James Orr, Bard of Ballycarry

Charles A. Read
The Cabinet of Irish Literature (edited by Charles A. Read)
Volume 2

Born 1770—Died 1816.

James Orr was born in 1770 at the little village of Ballycarry, between Larne and Carrickfergus, and in early life followed the trade of a journeyman weaver.

When the Northern Star, the organ of the United Irishmen, was established in Belfast he became one of its poetical contributors, being already well known in his own neighbourhood as “the Poet of Ballycarry.”

Orr believed in the cause which he advocated; his poetry was not mere verse-making, but the genuine outburst of his heart; and he soon became an affiliated member of the political union.

In 1798 he took an active part in the battle of Antrim, and as a consequence was obliged to go into hiding.

For a time he skulked about from place to place, but at last, being conscious that he was not guilty of any really criminal action, he appeared before the authorities and surrendered himself.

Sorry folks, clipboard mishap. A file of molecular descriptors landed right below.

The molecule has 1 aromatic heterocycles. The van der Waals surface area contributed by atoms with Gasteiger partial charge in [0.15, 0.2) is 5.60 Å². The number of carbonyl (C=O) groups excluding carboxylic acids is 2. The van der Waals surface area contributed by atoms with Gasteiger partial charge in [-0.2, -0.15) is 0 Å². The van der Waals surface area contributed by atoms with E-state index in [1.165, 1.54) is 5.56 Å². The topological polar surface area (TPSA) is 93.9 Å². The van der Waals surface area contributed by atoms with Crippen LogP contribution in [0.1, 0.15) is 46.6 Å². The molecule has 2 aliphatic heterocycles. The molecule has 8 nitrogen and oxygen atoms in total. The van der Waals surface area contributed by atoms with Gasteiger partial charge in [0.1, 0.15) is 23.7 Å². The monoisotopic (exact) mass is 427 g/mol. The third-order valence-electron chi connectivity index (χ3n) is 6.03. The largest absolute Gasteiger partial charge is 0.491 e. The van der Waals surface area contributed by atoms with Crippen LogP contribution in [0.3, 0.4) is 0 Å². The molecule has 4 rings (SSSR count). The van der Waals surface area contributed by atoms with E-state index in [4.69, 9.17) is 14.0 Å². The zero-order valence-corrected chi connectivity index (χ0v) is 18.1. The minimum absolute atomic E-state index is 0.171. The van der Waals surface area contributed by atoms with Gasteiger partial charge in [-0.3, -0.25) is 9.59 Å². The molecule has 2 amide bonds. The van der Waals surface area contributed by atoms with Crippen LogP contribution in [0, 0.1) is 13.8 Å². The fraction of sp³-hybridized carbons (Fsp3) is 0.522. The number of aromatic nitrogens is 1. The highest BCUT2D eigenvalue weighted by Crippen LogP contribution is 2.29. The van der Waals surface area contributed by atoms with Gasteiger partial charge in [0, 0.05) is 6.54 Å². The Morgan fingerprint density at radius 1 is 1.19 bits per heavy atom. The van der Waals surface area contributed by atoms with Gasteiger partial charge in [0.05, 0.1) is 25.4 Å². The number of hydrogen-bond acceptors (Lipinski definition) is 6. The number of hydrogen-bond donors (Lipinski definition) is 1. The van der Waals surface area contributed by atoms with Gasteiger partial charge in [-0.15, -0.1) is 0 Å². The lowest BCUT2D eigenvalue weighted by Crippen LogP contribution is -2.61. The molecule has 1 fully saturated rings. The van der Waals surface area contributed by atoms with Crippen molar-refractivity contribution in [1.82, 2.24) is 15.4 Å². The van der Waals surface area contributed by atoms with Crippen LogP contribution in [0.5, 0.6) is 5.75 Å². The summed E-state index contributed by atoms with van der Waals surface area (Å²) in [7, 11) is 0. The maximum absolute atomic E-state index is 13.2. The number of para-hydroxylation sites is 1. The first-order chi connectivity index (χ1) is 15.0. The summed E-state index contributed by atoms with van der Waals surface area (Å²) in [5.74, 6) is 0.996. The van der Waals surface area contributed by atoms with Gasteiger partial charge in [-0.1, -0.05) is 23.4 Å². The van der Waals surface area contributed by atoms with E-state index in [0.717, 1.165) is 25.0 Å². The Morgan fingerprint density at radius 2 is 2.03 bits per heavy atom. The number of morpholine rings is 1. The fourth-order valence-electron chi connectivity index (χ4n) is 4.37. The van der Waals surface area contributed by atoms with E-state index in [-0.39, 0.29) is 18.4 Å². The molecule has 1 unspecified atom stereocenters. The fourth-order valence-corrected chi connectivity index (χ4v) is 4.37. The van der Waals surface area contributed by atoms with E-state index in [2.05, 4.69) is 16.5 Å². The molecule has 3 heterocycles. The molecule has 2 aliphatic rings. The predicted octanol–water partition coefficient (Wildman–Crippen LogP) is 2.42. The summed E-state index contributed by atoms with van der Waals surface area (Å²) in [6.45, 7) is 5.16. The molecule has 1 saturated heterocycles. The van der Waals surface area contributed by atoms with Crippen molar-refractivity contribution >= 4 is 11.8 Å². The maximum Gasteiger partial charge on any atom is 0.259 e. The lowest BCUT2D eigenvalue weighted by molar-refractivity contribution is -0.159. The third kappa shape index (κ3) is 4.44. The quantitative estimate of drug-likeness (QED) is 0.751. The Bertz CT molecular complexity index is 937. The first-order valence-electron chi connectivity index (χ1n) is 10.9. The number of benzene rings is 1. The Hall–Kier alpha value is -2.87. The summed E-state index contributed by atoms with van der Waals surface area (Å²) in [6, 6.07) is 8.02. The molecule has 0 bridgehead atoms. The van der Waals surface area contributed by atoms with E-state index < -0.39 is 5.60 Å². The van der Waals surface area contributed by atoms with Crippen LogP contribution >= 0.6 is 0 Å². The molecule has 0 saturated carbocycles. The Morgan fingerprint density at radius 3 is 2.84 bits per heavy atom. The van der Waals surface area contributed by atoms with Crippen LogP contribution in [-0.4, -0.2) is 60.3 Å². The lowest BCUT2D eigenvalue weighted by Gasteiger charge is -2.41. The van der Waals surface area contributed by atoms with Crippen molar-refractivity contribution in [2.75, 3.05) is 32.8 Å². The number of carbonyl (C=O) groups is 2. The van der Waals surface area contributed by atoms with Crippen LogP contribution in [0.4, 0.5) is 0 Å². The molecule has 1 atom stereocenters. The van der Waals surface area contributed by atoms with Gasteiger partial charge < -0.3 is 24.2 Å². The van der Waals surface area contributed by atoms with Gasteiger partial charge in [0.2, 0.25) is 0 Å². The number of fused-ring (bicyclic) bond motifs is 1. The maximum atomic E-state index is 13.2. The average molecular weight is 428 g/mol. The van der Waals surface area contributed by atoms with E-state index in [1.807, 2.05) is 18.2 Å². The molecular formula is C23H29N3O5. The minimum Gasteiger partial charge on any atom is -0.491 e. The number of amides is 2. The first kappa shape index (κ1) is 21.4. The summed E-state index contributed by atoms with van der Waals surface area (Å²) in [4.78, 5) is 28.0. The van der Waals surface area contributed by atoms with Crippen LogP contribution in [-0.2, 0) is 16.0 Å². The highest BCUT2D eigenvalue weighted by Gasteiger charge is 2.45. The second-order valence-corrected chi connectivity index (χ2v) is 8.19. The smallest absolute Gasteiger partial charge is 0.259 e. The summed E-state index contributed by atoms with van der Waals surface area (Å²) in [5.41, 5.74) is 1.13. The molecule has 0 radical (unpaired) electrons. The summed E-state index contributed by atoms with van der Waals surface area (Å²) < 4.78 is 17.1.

He was sent to prison, where he lay for a long time; but as nothing like an overt act of treason could be proved against him, except by his own confession, he was in the end set free on condition of transporting himself to America. He fulfilled this condition, and on the outward passage wrote his pathetic “Song of an Exile.”

In America he did not remain many years; matters had rapidly improved at home, and he returned to his native village and his original loom.

But his misfortunes seem to have had a depressing influence on his spirit, for after his return his poetic efforts were much inferior to those of earlier times, and soon ceased altogether.

Orr died on the 24th of April, 1816, on the spot where he was born, leaving behind him at least one song, “The Irishman,” which will live so long as there are men to deserve its name.